Arts flourish in schools
Some elementary, middle and high schools, especially smaller ones, have seen a blossoming of the arts all across the country thanks to the government's recent Seed Schools With Artistic Flowers project (??? ????).
This government-led project hopes to provide funding for up to four years to smaller schools that have an enrollment of fewer than 400 students. These schools have traditionally had less access to cultural or artistic activities. The project will allow them to run classes that give students a chance to study acting, dance, singing and music.
Since the Ministry of Culture, Sports and Tourism launched the project in 2008, a total of 87 schools nationwide have so far benefited from this campaign. This year alone, 50 schools are part of the project, offering their students an opportunity to enjoy the music, theater and dance, both modern and traditional. Under this project, students can develop their artistic talent through musical performances, orchestras or dancing, in class or as after-school activities.
On Oct. 31, students from six schools that have grown "artistic flowers" through the program gathered at the Taekwondowon in Muju, Jeollabuk-do Province, to showcase their singing, dancing and acting skills that they have been developing over the past few years. The participating students came from Bukchon Elementary School on Jeju Island, Hamwoul Elementary School in Ulsan and Oson Elementary School in Chungcheongbuk-do Province, three schools that have been taking part in the campaign since 2013. There were also students from the Gyeongbuk Aviation High School in Gyeongsangbuk-do Province, Kunsan Nam High School in Jeollabuk-do Province and Seongpo Middle School in Gyeongsangnam-do Province, and all three joined the government-led program in 2014.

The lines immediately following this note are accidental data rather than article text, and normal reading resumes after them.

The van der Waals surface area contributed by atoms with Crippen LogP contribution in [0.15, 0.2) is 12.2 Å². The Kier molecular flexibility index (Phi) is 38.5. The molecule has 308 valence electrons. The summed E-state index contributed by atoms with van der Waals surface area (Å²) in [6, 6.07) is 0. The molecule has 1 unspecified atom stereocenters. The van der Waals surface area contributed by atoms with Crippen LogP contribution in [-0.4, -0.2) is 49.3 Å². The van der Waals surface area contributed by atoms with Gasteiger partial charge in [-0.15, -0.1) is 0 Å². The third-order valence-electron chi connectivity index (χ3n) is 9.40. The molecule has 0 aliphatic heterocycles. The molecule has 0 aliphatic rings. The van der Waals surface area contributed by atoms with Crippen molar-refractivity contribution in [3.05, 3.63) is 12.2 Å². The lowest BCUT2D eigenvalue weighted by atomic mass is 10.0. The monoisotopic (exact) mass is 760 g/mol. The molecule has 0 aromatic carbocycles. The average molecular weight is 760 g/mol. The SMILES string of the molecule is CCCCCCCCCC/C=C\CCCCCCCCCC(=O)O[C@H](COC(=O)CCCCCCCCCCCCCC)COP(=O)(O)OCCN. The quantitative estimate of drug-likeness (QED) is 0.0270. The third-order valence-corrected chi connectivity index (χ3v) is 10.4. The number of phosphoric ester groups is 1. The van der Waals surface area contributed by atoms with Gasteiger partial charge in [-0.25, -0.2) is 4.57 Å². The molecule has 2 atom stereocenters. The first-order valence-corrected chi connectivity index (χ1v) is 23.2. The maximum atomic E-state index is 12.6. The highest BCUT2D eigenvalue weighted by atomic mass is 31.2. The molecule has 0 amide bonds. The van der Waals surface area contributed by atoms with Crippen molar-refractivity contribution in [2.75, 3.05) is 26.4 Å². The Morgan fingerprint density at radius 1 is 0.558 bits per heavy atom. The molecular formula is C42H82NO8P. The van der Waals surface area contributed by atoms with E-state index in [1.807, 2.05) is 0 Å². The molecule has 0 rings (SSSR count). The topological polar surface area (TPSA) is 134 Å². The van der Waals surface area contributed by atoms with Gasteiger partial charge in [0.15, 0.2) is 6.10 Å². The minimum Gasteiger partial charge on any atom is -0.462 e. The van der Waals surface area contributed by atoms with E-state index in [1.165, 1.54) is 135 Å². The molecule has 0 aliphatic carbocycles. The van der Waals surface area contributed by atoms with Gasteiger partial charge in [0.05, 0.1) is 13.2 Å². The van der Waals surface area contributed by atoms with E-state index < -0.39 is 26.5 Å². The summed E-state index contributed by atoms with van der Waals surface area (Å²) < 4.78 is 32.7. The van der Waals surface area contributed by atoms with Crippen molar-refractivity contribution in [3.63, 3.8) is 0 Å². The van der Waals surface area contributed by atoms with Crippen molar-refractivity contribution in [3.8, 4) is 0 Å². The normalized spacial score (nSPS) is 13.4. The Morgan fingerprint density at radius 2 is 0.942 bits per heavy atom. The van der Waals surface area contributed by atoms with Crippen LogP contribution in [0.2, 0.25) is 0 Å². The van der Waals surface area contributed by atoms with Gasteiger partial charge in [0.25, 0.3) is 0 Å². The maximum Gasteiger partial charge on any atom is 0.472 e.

The choir of young performers sang a song from the well-known musical "Les Miserables," played wind instruments and put on their own rendition of a musical based on a folk tale from Jeju Island.
"This program has helped schools on the brink of closure to attract more students with a variety of artistic and musical activities. It has also helped students develop their own abilities to express themselves, their creativity and their spirit of cooperation," said an official from the culture ministry. "This project has really resulted in a positive outcome for all respective communities."